As a work of mystery, Between Knives and Secrets is one of those films about which the less you know the better. However, whoever expects to see a typical plot in the style Agatha Christie you will end up being surprised by something very different from expectations. In fact, only the starting point (a clear homage) resembles the writer's books. And this is great.
It all starts when the famous and millionaire writer Harlan Thrombey (Christopher Plummer) is found dead inside his property by his private nurse Marta (Ana de Armas), under circumstances of apparent suicide. But of course, nothing is as it seems.
To solve the mystery, the police hire the consultancy services of the famous private detective Benoit Blanc (Daniel Craig). From there we have an engaging plot, full of twists and with an impeccable cast. Most members of the Thrombey family had some disagreement with the patriarch at his last birthday party; which makes them automatically suspicious. But one of the highlights of the film is just playing and sometimes subverting these and other clichés. Perhaps only a few purposeful mannerisms bother the most demanding, but it is far from compromising the whole.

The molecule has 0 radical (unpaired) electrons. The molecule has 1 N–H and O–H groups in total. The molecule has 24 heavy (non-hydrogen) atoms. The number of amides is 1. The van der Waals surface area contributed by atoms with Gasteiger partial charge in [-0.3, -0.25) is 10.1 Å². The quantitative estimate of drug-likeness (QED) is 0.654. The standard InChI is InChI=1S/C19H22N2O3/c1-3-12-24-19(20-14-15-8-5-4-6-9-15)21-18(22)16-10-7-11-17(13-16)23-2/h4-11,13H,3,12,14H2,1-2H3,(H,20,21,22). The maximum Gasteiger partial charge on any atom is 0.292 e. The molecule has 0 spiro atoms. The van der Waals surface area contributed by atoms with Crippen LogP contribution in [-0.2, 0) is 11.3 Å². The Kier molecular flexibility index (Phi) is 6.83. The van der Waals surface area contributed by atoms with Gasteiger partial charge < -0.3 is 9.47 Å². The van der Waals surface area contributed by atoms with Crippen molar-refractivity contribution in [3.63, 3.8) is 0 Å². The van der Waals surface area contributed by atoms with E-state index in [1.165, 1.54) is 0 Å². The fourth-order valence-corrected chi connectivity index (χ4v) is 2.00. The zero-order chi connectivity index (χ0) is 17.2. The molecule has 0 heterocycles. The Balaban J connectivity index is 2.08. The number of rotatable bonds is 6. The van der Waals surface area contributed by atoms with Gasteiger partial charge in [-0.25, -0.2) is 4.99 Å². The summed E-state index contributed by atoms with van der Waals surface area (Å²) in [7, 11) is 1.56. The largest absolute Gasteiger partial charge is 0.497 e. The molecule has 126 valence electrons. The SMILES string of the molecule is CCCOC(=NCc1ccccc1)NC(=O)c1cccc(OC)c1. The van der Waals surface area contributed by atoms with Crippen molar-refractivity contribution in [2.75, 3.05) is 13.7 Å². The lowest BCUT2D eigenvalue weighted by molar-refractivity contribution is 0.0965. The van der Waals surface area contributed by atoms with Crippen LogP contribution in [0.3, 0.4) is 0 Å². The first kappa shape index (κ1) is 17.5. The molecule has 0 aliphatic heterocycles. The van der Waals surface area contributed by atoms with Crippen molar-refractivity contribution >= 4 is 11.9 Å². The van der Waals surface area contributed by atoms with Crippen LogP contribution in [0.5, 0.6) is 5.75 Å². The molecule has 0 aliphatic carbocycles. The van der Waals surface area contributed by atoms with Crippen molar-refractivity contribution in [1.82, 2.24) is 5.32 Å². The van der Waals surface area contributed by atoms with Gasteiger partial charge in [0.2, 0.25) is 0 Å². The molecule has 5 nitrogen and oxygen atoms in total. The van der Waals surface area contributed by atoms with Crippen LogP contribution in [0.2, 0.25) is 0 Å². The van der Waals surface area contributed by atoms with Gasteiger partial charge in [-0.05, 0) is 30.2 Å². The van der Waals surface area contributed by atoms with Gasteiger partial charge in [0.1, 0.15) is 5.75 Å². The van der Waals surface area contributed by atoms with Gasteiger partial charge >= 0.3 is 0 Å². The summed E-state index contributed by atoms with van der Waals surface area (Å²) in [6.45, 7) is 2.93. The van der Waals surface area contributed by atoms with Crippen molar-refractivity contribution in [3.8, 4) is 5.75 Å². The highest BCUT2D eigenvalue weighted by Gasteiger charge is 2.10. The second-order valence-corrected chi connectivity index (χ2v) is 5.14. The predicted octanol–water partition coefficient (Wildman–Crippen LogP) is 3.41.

Also noteworthy are the beautiful photography and the soundtrack. The plot, although set in the present day, develops almost entirely in the classic style of the writer - another elegant reference to Agatha Christie. The songs, in addition to being well crafted, fit perfectly, often (and again) running away from clichés.
The cast is a separate show. The experienced Christopher Plummer is the perfect foundation, both as a living character and in flashbacks. Ana de Armas, masterfully balancing drama and humor, brings us such a human protagonist that it is impossible not to sympathize. The always spectacular Jamie Lee Curtis and Tony Collette (respectively, the writer's daughter and daughter-in-law) make quite convincing characters who in other hands could become caricatures. Chris Evans, like the playboy grandson, is the type we love to hate. And even Daniel Graig surprises with scenes of relief with me.
The film also features well-punctuated social reviews. Marta is the daughter of Puerto Rican immigrants, a fact that is used to illustrate the xenophobia of a large part of the American people. In the Thrombey family there is an anti-social teenager, addicted to the Internet and sympathizer with neo-Nazism.
Finally, the title of the film mentions the writer's huge collection of knives located in his office.